The family of a 3-year-old who died last year after falling into an unsecured grease trap at an Auburn ice cream shop has filed a lawsuit against Bruster’s Ice Cream, the city of Auburn and several companies that attorneys for the family say were involved in designing the grease trap, installing it or maintaining it.
The Beasley Allen Law Firm, based in Montgomery, filed the lawsuit in Lee County Circuit Court last week on behalf of Sadie’s parents, Corrie and Tracy Andrews.
Sadie died in October 2017 after drowning in what the lawsuit alleges was a faulty and improperly maintained grease trap. Sadie’s death prompted a reaction in the Alabama State House, where Auburn Sen. Tom Whatley, a Republican, pushed a bill that will require eateries to more safely secure their grease traps.
The lawsuit alleges that Bruster’s, the City of Auburn and nine other named defendants were negligent and engaged in wantonness when they designed, installed, maintained or inspected the grease trap. The complaint alleges that their negligence led to Sadie’s death after she fell into the unsecured grease trap, according to court documents.
Sadie had been playing with her siblings at the ice cream shop on East University Drive before falling into a 6-foot container used to trap used cooking grease and other solids, drowning before her parents could reach her.
There were two grease-holding tanks installed in the landscaped picnic area next to the Bruster’s building about 2 miles from Auburn University.
Court documents say Sadie was playing in the grassy area when she stepped on the hidden grease trap and fell into the pit, which was full of sludge.
Attorneys for the family say the grease trap cover was in poor condition, and after Sadie fell in, the cover flipped back into place and no one was able to locate Sadie in time before she drowned.
Efforts to revive her were not successful.
“The Andrews family is a close-knit family. This family outing to eat ice cream turned into a parent’s worst nightmare and it never should have happened,” said the Andrews’ attorney, J. Cole Portis said. “Sadie Grace Andrews died needlessly, but her death will not be in vain. Already, many lives have been affected by the faithful testimony of the Andrews family.”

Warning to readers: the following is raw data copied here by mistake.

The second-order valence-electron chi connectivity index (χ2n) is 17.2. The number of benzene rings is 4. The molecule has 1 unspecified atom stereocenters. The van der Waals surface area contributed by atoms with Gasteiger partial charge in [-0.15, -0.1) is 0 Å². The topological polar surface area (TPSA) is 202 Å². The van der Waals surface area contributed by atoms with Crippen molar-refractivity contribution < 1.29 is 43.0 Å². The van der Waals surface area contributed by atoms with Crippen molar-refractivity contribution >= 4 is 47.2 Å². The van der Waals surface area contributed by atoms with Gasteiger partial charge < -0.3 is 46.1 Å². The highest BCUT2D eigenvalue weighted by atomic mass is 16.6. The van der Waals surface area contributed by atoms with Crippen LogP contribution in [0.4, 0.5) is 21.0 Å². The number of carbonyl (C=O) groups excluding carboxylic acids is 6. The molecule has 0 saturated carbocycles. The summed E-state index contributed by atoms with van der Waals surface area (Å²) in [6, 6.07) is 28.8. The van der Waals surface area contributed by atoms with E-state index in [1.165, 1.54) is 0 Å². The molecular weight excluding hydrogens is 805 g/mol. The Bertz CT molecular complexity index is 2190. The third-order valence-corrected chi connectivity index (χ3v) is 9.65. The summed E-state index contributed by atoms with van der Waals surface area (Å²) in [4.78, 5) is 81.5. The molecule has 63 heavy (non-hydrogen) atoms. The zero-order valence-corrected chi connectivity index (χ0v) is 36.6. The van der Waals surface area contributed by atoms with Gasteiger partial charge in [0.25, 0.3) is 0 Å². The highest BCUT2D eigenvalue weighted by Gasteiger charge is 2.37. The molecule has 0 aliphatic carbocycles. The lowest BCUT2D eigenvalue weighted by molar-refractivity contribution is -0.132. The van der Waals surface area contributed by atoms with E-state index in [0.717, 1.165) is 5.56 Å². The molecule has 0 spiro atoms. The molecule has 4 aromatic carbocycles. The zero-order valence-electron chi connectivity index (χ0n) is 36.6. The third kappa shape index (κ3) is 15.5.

The maker of the plastic covering for the grease trap, Tuf-Lite Inc., is another defendant in the case, and attorneys for the Andrews family said that the company manufactured a defective, dangerous product.
The company sold “optional” safety lid equipment designed to prevent “anyone (especially children) from falling into” the system.
The Andrews’ attorney said that safety shouldn’t have been optional.
“This lawsuit is being filed to ensure other children do not needlessly die,” Portis said. “Further, the expectation is that these entities that caused Sadie’s death will accept responsibility for their failures and become safer companies.”
James Segrest, a Collection System Program Coordinator with the city of Auburn, who was a supervisor in the division that inspected the grease traps, is another defendant.
The complaint, which seeks actual and punitive damages, alleges Segrest and other unnamed defendants violated Auburn city standards, and that the city is liable for their alleged negligent and wanton actions.
Attorneys said Sadie’s death happened only because the grease trap, its cover and other parts were “unreasonably dangerous and defective,” that it was not equipped with quality materials, locking devices, guards or devices to prevent unintended entry into the grease tank.
The condition of the property also caused the device to be hidden, making it an extremely dangerous trap, the attorneys wrote.
Additional defendants include Frey-Moss Structures Inc., Budget Rooter LLC, and Eagle Creamery Inc., companies involved in designing, maintaining or managing the property.
The family is also seeking compensation for court costs.
Alabama Gov. Kay Ivey last month signed the legislation that will now require restaurants and other commercial food establishments to more safely secure their grease traps.
The new law requires outdoor grease traps at restaurants to have a lock or security mechanism and be heavy enough to prevent accidental opening or intrusion.
When the bill was before the Senate Health Committee, Sadie’s father said he was “unaware that something so dangerous even existed.”
“I hope this law will help bring awareness to this issue and that it would prevent something like this from ever happening again,” Andrews said.
Before Sadie’s accident, Bruster’s trap was inspected in June 2017.
The Alabama Department of Public Health will soon begin conducting inspections to ensure that restaurants and establishments are meeting the new requirements.